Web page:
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Commercial Energy Industry - The challenges, the impact, and what the future holds

31st March 2022


Kevin Harris


Utility Collections

In this guest blog Kevin Harris of Utility Collections looks at the challenges the commercial energy industry has faced recently, what impact they have had and what he believes the future holds. 

It’s safe to say the commercial energy industry has been one of the more interesting (I use that word advisedly!) sectors over the past few years. With the dramatic shift in consumption profiles due to WFH during Covid to the shortage of supply as we came out of lockdown two, the market implosion which saw twenty‐six (and counting) suppliers who ceased trading and customers becoming part of the Ofgem ‘supplier of last resort’ (SoLR), through to the awful situation currently unfolding in Ukraine. All this has created an uncertainty which we haven’t seen for a generation and may end up being on the scale of the financial crash of 2008 in terms of its impact on hard working people.

Throughout all these challenges, UK PLC has, for the most part, remained resilient. With some of the lowest unemployment in the G20 and record job vacancies, the outlook should be positive as we move into the post‐Covid recovery. However, and it’s a big however, the cost‐of‐living increases which are being felt across the country are beginning to bite. Adding this to the challenges above, it becomes a melting‐pot of cost increases, lack of supply, reduced supplier choice and general uncertainty. This has the potential to cause paralysis to businesses in many sectors.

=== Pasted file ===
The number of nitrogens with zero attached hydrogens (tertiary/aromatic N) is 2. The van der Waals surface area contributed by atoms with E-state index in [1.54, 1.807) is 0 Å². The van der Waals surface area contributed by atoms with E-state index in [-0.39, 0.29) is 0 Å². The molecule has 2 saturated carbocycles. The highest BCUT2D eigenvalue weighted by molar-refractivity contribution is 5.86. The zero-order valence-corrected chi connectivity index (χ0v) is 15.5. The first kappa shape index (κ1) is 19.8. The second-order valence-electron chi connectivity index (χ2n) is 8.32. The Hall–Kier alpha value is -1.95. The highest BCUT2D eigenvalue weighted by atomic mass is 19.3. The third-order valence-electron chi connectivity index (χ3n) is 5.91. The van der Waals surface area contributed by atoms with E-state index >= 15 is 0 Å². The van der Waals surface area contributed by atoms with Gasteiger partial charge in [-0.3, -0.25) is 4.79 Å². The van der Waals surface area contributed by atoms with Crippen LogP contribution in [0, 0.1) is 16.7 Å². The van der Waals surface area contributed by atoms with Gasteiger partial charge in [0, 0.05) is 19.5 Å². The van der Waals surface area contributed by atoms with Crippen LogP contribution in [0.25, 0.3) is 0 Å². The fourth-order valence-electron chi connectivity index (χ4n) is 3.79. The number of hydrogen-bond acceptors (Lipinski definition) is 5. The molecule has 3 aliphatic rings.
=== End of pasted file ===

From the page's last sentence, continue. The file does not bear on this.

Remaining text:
I’ve broken down each challenge to give you my thoughts on the impact, what the future holds and what can be done to mitigate them.

Let me start by addressing the elephant in the room – energy suppliers in general and commercial suppliers in particular are not the most loved companies in the world. Whether they are seen as ‘corporate fat‐cats’ or just out to make a quick buck, they are rarely viewed with any affection. I have worked for suppliers, distributers and consultancies before co‐owning Utility Collections and I have rarely seen anything other than people trying to do their best for business customers. Having said that, is there more we can do collectively to improve the service and communication which customers receive? Of course we can.

Covid and WFH

With the sudden and significant impact of the WFH directive in 2020, office buildings stood empty and the wider town and city centres became like ghost‐towns. This unexpected migration to home working shifted the energy consumption to domestic meters and left many businesses counting the costs. When large users agree their energy contracts, many of them have what’s called a tolerance factor. This is a commitment to use normally between 80%‐110% of the agreed purchase volume which gives suppliers some certainty when they purchase and trade on the markets. As businesses consumption dropped through the floor, many were left with penalty charges to their supplier as theirs dropped below the agreed threshold. Many, understandably, argued that they could/should not be liable due to the circumstances and many people would agree. However, that would leave suppliers carrying the financial burden which to many was untenable.

As the desire for continued WFH or at the very least a hybrid model, the volume and shape of future energy use has changed forever. With declining volumes, even in a stable marketplace, prices would be expected to increase. Given the volatility of the past 18 months, this has become exaggerated.